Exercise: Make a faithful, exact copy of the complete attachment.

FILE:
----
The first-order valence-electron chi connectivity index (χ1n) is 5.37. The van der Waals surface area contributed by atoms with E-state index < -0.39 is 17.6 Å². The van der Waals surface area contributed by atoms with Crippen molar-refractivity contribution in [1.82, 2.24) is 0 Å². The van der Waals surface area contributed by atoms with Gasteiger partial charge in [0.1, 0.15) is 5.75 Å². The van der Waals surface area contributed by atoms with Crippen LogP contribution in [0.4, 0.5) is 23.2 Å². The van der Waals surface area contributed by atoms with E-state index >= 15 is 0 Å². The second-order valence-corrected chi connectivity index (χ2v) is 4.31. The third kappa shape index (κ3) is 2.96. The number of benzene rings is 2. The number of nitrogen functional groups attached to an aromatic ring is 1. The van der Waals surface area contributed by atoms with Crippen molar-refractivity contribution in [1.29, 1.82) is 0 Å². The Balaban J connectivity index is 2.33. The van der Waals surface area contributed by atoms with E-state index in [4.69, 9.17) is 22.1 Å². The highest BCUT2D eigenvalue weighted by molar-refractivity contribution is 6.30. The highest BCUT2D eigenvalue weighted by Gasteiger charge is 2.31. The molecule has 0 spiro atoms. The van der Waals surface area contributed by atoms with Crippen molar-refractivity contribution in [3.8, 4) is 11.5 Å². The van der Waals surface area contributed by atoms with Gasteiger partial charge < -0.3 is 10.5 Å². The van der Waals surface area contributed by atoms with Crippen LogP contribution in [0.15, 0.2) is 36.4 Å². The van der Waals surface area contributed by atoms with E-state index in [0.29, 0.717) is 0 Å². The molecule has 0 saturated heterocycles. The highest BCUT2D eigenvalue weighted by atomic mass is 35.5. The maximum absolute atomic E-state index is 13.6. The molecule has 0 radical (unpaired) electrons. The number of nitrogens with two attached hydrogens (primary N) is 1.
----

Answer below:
The first-order valence-electron chi connectivity index (χ1n) is 5.37. The van der Waals surface area contributed by atoms with E-state index < -0.39 is 17.6 Å². The van der Waals surface area contributed by atoms with Crippen molar-refractivity contribution in [1.82, 2.24) is 0 Å². The van der Waals surface area contributed by atoms with Gasteiger partial charge in [0.1, 0.15) is 5.75 Å². The van der Waals surface area contributed by atoms with Crippen LogP contribution in [0.4, 0.5) is 23.2 Å². The van der Waals surface area contributed by atoms with E-state index >= 15 is 0 Å². The second-order valence-corrected chi connectivity index (χ2v) is 4.31. The third kappa shape index (κ3) is 2.96. The number of benzene rings is 2. The number of nitrogen functional groups attached to an aromatic ring is 1. The van der Waals surface area contributed by atoms with Crippen molar-refractivity contribution in [1.29, 1.82) is 0 Å². The Balaban J connectivity index is 2.33. The van der Waals surface area contributed by atoms with E-state index in [4.69, 9.17) is 22.1 Å². The highest BCUT2D eigenvalue weighted by molar-refractivity contribution is 6.30. The highest BCUT2D eigenvalue weighted by Gasteiger charge is 2.31. The molecule has 0 spiro atoms. The van der Waals surface area contributed by atoms with Crippen molar-refractivity contribution in [3.8, 4) is 11.5 Å². The van der Waals surface area contributed by atoms with Gasteiger partial charge < -0.3 is 10.5 Å². The van der Waals surface area contributed by atoms with Crippen LogP contribution in [0.15, 0.2) is 36.4 Å². The van der Waals surface area contributed by atoms with E-state index in [0.29, 0.717) is 0 Å². The molecule has 0 saturated heterocycles. The highest BCUT2D eigenvalue weighted by atomic mass is 35.5. The maximum absolute atomic E-state index is 13.6. The molecule has 0 radical (unpaired) electrons. The number of nitrogens with two attached hydrogens (primary N) is 1.